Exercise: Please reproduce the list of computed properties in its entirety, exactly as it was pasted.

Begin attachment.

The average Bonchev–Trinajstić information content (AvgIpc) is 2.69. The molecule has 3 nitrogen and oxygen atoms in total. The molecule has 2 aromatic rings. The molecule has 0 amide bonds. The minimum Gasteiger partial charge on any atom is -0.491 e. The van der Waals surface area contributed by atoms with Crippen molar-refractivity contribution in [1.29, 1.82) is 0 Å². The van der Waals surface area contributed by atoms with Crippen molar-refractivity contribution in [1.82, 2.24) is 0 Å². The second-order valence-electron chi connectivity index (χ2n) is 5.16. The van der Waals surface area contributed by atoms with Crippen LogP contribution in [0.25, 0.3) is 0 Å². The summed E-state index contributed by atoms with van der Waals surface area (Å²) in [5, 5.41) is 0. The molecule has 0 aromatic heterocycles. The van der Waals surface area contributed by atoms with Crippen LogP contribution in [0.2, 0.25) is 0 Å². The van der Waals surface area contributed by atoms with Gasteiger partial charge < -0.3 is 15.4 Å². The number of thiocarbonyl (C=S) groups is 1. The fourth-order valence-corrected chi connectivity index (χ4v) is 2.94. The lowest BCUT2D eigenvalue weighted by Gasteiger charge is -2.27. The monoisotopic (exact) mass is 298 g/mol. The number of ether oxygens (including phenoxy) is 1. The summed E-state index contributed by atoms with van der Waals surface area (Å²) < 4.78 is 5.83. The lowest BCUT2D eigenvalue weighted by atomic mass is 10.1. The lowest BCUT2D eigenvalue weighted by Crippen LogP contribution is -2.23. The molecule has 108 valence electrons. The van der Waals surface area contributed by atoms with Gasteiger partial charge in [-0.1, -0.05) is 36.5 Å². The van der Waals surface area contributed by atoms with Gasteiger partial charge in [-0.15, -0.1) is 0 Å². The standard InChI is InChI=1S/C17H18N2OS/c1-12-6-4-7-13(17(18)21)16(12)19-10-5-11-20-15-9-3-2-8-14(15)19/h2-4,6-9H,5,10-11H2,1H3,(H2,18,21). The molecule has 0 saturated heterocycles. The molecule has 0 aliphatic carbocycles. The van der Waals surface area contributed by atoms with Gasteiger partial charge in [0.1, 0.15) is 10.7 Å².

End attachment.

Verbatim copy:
The average Bonchev–Trinajstić information content (AvgIpc) is 2.69. The molecule has 3 nitrogen and oxygen atoms in total. The molecule has 2 aromatic rings. The molecule has 0 amide bonds. The minimum Gasteiger partial charge on any atom is -0.491 e. The van der Waals surface area contributed by atoms with Crippen molar-refractivity contribution in [1.29, 1.82) is 0 Å². The van der Waals surface area contributed by atoms with Crippen molar-refractivity contribution in [1.82, 2.24) is 0 Å². The second-order valence-electron chi connectivity index (χ2n) is 5.16. The van der Waals surface area contributed by atoms with Crippen LogP contribution in [0.25, 0.3) is 0 Å². The summed E-state index contributed by atoms with van der Waals surface area (Å²) in [5, 5.41) is 0. The molecule has 0 aromatic heterocycles. The van der Waals surface area contributed by atoms with Crippen LogP contribution in [0.2, 0.25) is 0 Å². The van der Waals surface area contributed by atoms with Gasteiger partial charge < -0.3 is 15.4 Å². The number of thiocarbonyl (C=S) groups is 1. The fourth-order valence-corrected chi connectivity index (χ4v) is 2.94. The lowest BCUT2D eigenvalue weighted by Gasteiger charge is -2.27. The monoisotopic (exact) mass is 298 g/mol. The number of ether oxygens (including phenoxy) is 1. The summed E-state index contributed by atoms with van der Waals surface area (Å²) < 4.78 is 5.83. The lowest BCUT2D eigenvalue weighted by atomic mass is 10.1. The lowest BCUT2D eigenvalue weighted by Crippen LogP contribution is -2.23. The molecule has 108 valence electrons. The van der Waals surface area contributed by atoms with Gasteiger partial charge in [-0.1, -0.05) is 36.5 Å². The van der Waals surface area contributed by atoms with Gasteiger partial charge in [-0.15, -0.1) is 0 Å². The standard InChI is InChI=1S/C17H18N2OS/c1-12-6-4-7-13(17(18)21)16(12)19-10-5-11-20-15-9-3-2-8-14(15)19/h2-4,6-9H,5,10-11H2,1H3,(H2,18,21). The molecule has 0 saturated heterocycles. The molecule has 0 aliphatic carbocycles. The van der Waals surface area contributed by atoms with Gasteiger partial charge in [0.1, 0.15) is 10.7 Å².